« Reply #3 on: August 11, 2011, 09:19:23 am »

Ok just to clarify the monitoring system is the Aviom (a small mixer unit that sits next to every musician and allows us to control our own personal mix).

My headphones that I plug into the Aviom are Sleek Audio SA-1's with custom moulds fitted to them. The moulds are obviously rubber but the headphones they attach to have some metal on them.

I'm not using a microphone (although the setup consists of piano, bass, drums, guitar, 4 horns and 4 singers, plus click + track. This is all accessible to me through the aviom so I get a signal from everything).

Hi Martin, Does the shock only happen when, for example you touch a metal part of the keyboard? I just recently fixed a Roland keyboard that had the power transformer become dismounted in the the case (the screws backed out) )and was basically floating around in there, shorting out transformer terminals to the metal case.

Additionally, being on a ship I assume you are all on the same power, and are not using ground lifts?

Another thought... it isnt ESD, is it?

Mike
« Last Edit: August 11, 2011, 09:32:57 am by Mike Christy »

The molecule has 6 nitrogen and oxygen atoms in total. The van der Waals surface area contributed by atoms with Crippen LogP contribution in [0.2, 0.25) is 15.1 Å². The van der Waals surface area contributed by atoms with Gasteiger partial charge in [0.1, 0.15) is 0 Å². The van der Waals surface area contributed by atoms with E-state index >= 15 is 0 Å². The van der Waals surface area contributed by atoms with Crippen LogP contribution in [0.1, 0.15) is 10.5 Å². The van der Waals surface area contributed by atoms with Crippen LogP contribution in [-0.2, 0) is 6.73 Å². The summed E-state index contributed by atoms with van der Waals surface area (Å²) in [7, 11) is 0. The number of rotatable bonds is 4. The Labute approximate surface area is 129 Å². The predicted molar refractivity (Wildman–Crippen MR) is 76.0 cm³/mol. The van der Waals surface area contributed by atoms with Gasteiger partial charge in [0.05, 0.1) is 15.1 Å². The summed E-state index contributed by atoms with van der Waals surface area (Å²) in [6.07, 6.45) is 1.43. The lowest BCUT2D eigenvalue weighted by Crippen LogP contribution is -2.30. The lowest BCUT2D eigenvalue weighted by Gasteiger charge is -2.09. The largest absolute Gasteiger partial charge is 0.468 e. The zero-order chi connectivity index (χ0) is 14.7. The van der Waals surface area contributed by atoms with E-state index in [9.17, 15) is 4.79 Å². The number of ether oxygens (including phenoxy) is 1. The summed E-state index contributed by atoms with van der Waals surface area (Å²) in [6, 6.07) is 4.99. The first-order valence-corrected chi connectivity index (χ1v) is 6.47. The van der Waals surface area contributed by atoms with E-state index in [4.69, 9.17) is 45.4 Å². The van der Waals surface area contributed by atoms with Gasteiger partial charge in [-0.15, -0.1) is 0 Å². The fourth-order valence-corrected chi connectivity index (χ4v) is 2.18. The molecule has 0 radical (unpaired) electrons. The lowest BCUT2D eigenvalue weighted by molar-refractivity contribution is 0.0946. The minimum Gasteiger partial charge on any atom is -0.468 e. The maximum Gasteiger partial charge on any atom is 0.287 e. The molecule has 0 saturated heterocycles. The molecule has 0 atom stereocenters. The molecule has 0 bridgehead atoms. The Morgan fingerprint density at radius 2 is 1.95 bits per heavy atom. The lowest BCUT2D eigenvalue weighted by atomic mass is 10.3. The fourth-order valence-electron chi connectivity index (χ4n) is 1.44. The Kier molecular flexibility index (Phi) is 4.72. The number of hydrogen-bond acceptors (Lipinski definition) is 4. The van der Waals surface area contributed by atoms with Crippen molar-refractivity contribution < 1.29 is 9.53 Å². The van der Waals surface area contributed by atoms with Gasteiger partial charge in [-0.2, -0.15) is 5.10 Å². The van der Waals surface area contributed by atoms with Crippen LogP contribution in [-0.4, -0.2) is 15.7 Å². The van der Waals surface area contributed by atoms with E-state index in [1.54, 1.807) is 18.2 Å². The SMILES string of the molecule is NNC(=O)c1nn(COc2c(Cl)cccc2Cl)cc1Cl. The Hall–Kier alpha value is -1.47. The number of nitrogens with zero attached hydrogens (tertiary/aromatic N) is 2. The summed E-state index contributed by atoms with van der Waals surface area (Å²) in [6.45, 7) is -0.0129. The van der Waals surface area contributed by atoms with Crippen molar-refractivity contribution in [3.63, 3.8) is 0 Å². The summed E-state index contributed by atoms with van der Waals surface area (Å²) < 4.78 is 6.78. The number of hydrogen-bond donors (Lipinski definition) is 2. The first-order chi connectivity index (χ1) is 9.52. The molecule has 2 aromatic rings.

Logged

Karl Maciag

  • Newbie
  • *
  • Offline Offline
  • Posts: 33
Re: electric shock from IEM's
« Reply #4 on: January 05, 2012, 02:42:57 pm »

I've had this same issue with the metal part of my IEM shocking me while hardwired into an Aviom mixer, as the rest of my band has as well.  We put some gaff over the metal parts that touch our ears,  and that worked.  It's happened at several different venues, with different Aviom hardware.  I believe the problem has happened with power coming from the local power supply for the mixer, and also the pro distribution hub that powers the mixer as well. 
Logged

Mike Hicks

  • Newbie
  • *
  • Offline Offline
  • Posts: 1
Re: electric shock from IEM's
« Reply #5 on: March 10, 2012, 06:17:55 pm »

I've had this same issue with the metal part of my IEM shocking me while hardwired into an Aviom mixer, as the rest of my band has as well.  We put some gaff over the metal parts that touch our ears,  and that worked.  It's happened at several different venues, with different Aviom hardware.  I believe the problem has happened with power coming from the local power supply for the mixer, and also the pro distribution hub that powers the mixer as well.